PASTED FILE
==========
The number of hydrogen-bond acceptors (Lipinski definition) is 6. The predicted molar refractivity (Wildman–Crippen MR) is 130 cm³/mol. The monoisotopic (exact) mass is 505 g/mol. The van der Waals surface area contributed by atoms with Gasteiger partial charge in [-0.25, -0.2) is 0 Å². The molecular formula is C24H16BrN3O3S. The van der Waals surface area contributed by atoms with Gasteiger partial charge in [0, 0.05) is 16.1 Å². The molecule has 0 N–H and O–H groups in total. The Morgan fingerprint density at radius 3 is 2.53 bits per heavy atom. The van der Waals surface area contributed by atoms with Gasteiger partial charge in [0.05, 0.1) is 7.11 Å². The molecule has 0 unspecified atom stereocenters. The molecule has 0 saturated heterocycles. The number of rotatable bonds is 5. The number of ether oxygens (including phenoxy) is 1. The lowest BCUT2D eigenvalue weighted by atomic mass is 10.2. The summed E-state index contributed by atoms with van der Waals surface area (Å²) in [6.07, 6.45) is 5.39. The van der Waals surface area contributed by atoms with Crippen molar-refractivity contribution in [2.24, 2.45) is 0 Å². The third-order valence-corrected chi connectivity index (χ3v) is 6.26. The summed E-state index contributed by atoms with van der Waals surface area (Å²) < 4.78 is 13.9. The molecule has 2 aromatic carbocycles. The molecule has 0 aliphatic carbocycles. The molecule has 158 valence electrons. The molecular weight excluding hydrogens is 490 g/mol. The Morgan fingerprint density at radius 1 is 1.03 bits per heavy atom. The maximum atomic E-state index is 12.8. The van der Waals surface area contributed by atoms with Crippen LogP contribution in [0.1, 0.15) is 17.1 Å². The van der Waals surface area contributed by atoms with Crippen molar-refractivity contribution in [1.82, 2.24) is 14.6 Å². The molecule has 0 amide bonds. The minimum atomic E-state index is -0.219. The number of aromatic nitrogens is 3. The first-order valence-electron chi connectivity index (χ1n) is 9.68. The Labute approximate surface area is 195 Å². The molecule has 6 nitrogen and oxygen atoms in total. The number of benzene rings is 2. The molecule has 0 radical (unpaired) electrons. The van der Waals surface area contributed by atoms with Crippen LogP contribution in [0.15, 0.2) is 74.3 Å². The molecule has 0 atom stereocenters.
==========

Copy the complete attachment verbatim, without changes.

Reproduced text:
The number of hydrogen-bond acceptors (Lipinski definition) is 6. The predicted molar refractivity (Wildman–Crippen MR) is 130 cm³/mol. The monoisotopic (exact) mass is 505 g/mol. The van der Waals surface area contributed by atoms with Gasteiger partial charge in [-0.25, -0.2) is 0 Å². The molecular formula is C24H16BrN3O3S. The van der Waals surface area contributed by atoms with Gasteiger partial charge in [0, 0.05) is 16.1 Å². The molecule has 0 N–H and O–H groups in total. The Morgan fingerprint density at radius 3 is 2.53 bits per heavy atom. The van der Waals surface area contributed by atoms with Gasteiger partial charge in [0.05, 0.1) is 7.11 Å². The molecule has 0 unspecified atom stereocenters. The molecule has 0 saturated heterocycles. The number of rotatable bonds is 5. The number of ether oxygens (including phenoxy) is 1. The lowest BCUT2D eigenvalue weighted by atomic mass is 10.2. The summed E-state index contributed by atoms with van der Waals surface area (Å²) in [6.07, 6.45) is 5.39. The van der Waals surface area contributed by atoms with Crippen molar-refractivity contribution in [2.24, 2.45) is 0 Å². The third-order valence-corrected chi connectivity index (χ3v) is 6.26. The summed E-state index contributed by atoms with van der Waals surface area (Å²) < 4.78 is 13.9. The molecule has 2 aromatic carbocycles. The molecule has 0 aliphatic carbocycles. The molecule has 158 valence electrons. The molecular weight excluding hydrogens is 490 g/mol. The Morgan fingerprint density at radius 1 is 1.03 bits per heavy atom. The maximum atomic E-state index is 12.8. The van der Waals surface area contributed by atoms with Crippen LogP contribution in [0.1, 0.15) is 17.1 Å². The van der Waals surface area contributed by atoms with Crippen molar-refractivity contribution in [1.82, 2.24) is 14.6 Å². The molecule has 0 amide bonds. The minimum atomic E-state index is -0.219. The number of aromatic nitrogens is 3. The first-order valence-electron chi connectivity index (χ1n) is 9.68. The Labute approximate surface area is 195 Å². The molecule has 6 nitrogen and oxygen atoms in total. The number of benzene rings is 2. The molecule has 0 radical (unpaired) electrons. The van der Waals surface area contributed by atoms with Crippen LogP contribution in [0.15, 0.2) is 74.3 Å². The molecule has 0 atom stereocenters.